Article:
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Translation of Pushkin’s “Demon” (1823)

Posted in writing, short fiction by Psychopoliticus on June 29, 2013

I’ve remembered Pushkin. His portrait hangs in my research methods classroom because I guess that’s where the Russian department holds its classes. Most of his themes are so simple and so gripping at the same time. Tried my hand at translating. Really hard–he has Russian in a tight grip that’s hard to unravel. Here’s my translation of “Demon” (1823)


Those days, when were to me so novel

those grand impressions of my being

Glances of maidens, oaks’ quiet shuffle 

By night, the nightingale sings-

When grandiose, sublime emotion

And freedom, victory and love,

Art’s high inspired, insane devotion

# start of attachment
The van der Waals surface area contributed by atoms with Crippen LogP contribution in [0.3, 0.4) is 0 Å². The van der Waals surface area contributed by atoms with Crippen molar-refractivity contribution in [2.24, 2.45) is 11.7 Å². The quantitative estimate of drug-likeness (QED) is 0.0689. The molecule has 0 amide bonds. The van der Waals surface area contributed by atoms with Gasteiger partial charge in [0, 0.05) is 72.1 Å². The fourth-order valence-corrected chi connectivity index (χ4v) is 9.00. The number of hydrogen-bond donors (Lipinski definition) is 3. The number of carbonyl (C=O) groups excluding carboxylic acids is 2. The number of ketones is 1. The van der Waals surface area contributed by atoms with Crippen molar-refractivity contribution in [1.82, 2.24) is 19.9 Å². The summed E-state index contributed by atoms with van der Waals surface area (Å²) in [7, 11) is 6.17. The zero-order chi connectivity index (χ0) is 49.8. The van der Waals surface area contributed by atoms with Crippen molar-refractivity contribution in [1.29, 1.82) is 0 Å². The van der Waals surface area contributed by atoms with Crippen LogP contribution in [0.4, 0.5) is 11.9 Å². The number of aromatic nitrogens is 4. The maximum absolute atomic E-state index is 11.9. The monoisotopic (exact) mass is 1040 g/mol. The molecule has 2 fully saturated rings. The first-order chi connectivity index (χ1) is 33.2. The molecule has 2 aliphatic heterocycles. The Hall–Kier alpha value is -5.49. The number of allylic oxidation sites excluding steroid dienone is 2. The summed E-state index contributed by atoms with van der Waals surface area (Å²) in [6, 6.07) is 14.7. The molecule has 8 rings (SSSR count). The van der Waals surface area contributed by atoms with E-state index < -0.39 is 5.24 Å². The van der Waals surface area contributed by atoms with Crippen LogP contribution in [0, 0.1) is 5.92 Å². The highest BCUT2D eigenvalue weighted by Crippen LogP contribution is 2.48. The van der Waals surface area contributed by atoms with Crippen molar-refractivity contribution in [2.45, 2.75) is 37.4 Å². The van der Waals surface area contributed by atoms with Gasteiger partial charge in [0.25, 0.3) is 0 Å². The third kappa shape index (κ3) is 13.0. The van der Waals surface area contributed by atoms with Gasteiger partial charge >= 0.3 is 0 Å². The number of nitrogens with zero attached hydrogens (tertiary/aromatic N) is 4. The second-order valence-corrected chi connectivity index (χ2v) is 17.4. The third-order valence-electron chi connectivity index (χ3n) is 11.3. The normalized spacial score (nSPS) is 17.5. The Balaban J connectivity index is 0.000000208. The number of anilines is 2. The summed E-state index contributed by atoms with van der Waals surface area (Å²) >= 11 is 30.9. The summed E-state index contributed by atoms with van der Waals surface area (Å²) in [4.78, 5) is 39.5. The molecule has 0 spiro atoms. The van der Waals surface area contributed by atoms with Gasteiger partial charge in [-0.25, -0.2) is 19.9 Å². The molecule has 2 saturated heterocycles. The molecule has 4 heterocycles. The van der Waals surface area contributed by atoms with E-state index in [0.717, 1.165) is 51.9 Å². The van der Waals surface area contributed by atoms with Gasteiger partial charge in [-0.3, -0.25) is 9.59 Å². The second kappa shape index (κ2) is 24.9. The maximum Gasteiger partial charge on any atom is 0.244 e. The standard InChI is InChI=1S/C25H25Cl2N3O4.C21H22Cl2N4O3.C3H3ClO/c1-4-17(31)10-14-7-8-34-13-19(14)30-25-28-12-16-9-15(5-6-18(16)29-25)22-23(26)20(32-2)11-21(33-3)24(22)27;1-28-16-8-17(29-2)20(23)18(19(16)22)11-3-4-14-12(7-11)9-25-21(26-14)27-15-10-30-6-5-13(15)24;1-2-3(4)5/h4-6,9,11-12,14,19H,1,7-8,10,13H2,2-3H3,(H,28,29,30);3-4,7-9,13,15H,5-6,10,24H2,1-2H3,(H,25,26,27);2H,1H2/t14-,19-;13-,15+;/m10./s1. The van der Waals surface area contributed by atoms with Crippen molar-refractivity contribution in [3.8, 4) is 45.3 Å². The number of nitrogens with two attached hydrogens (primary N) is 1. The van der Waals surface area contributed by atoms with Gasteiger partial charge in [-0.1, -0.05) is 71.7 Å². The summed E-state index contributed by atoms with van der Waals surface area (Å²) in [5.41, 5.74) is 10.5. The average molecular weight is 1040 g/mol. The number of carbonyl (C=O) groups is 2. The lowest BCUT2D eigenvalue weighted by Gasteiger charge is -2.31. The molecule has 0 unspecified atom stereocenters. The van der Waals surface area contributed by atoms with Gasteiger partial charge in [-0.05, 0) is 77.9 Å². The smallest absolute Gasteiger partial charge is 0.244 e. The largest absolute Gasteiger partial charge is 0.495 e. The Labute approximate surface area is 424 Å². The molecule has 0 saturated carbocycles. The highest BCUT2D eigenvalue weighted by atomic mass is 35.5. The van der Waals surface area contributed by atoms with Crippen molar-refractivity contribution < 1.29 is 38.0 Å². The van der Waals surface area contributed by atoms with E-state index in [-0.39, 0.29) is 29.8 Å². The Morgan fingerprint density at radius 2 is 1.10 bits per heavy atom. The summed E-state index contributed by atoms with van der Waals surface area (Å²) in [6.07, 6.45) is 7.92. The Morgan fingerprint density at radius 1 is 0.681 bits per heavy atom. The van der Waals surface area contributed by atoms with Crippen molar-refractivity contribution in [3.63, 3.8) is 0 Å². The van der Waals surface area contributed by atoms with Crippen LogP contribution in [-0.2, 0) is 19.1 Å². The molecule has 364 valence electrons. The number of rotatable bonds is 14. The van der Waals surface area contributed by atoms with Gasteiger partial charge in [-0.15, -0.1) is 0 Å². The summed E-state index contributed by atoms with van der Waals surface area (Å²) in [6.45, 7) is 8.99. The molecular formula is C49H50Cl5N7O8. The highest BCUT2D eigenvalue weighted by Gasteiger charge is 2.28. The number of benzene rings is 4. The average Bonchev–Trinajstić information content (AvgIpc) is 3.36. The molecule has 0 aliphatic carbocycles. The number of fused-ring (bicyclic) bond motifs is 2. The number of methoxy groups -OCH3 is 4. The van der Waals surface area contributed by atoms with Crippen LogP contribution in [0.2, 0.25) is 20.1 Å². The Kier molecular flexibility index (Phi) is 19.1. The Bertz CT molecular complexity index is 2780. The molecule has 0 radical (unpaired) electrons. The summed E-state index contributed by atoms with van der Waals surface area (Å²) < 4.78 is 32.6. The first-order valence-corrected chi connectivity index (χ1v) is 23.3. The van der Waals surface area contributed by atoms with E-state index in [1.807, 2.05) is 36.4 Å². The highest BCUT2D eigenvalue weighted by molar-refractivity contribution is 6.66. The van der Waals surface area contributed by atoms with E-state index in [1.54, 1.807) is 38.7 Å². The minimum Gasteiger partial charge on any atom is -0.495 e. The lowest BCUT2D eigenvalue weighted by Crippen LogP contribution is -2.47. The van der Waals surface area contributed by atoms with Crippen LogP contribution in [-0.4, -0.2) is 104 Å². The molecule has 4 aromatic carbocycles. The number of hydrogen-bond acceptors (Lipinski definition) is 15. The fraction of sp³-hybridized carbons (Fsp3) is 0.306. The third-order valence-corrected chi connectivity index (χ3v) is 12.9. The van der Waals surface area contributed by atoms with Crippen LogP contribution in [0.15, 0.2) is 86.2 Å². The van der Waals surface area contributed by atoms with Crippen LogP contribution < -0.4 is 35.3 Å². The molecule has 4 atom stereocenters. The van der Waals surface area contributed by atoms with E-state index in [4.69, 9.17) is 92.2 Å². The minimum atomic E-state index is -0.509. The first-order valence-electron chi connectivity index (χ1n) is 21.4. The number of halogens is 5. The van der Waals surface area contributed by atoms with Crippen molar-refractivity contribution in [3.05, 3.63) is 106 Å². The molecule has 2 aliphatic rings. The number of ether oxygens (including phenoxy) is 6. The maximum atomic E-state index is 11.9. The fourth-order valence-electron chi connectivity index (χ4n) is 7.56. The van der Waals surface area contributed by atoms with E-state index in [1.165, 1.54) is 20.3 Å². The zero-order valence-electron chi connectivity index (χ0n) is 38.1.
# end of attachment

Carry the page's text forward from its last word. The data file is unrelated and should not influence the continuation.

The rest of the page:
So strongly stirred to rouse my blood,

Those hours of hope and of enjoyment

Then, suddenly, in fall’s drab longing,

Some evil genius’ deployment

to pay me surreptitious heed. 

Our meetings, they were always somber

His grin, most marvelous his glance

His acrid, ulcerous oration

Poured frigid poison ‘nto my hands.

With indefatigable slander,

he tempted my protected soul

He called through wondrous dreams with laughter

for he resented life’s high goal.

In love or freedom no believer,

he ogled living with a smirk

To nothing in all nature’s glory

give benediction did he want.